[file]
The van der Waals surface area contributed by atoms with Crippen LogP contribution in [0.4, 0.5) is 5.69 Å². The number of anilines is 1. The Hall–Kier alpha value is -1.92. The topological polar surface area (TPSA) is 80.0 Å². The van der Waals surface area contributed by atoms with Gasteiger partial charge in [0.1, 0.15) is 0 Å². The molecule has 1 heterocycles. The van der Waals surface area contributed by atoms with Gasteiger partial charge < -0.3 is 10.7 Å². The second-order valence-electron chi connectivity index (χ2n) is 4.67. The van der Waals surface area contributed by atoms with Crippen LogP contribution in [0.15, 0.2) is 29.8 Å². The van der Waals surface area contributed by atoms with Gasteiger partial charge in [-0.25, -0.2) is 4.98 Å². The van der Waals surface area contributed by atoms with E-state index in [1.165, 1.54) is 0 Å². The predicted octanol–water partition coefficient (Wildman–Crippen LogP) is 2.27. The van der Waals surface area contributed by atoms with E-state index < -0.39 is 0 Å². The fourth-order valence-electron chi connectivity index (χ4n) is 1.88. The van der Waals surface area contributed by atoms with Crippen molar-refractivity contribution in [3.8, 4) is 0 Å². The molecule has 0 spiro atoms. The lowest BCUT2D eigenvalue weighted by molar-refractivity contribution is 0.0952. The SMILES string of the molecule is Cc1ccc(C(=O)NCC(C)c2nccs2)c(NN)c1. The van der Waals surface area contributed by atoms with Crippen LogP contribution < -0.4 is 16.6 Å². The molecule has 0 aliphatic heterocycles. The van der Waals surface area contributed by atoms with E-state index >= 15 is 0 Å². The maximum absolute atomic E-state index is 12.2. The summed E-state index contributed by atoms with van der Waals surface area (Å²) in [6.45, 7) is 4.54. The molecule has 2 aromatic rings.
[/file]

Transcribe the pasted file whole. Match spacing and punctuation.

The van der Waals surface area contributed by atoms with Crippen LogP contribution in [0.4, 0.5) is 5.69 Å². The number of anilines is 1. The Hall–Kier alpha value is -1.92. The topological polar surface area (TPSA) is 80.0 Å². The van der Waals surface area contributed by atoms with Gasteiger partial charge in [0.1, 0.15) is 0 Å². The molecule has 1 heterocycles. The van der Waals surface area contributed by atoms with Gasteiger partial charge < -0.3 is 10.7 Å². The second-order valence-electron chi connectivity index (χ2n) is 4.67. The van der Waals surface area contributed by atoms with Crippen LogP contribution in [0.15, 0.2) is 29.8 Å². The van der Waals surface area contributed by atoms with Gasteiger partial charge in [-0.25, -0.2) is 4.98 Å². The van der Waals surface area contributed by atoms with E-state index in [1.165, 1.54) is 0 Å². The predicted octanol–water partition coefficient (Wildman–Crippen LogP) is 2.27. The van der Waals surface area contributed by atoms with E-state index < -0.39 is 0 Å². The fourth-order valence-electron chi connectivity index (χ4n) is 1.88. The van der Waals surface area contributed by atoms with Crippen molar-refractivity contribution in [3.8, 4) is 0 Å². The molecule has 0 spiro atoms. The lowest BCUT2D eigenvalue weighted by molar-refractivity contribution is 0.0952. The SMILES string of the molecule is Cc1ccc(C(=O)NCC(C)c2nccs2)c(NN)c1. The van der Waals surface area contributed by atoms with Crippen LogP contribution < -0.4 is 16.6 Å². The molecule has 0 aliphatic heterocycles. The van der Waals surface area contributed by atoms with E-state index >= 15 is 0 Å². The maximum absolute atomic E-state index is 12.2. The summed E-state index contributed by atoms with van der Waals surface area (Å²) in [6.45, 7) is 4.54. The molecule has 2 aromatic rings.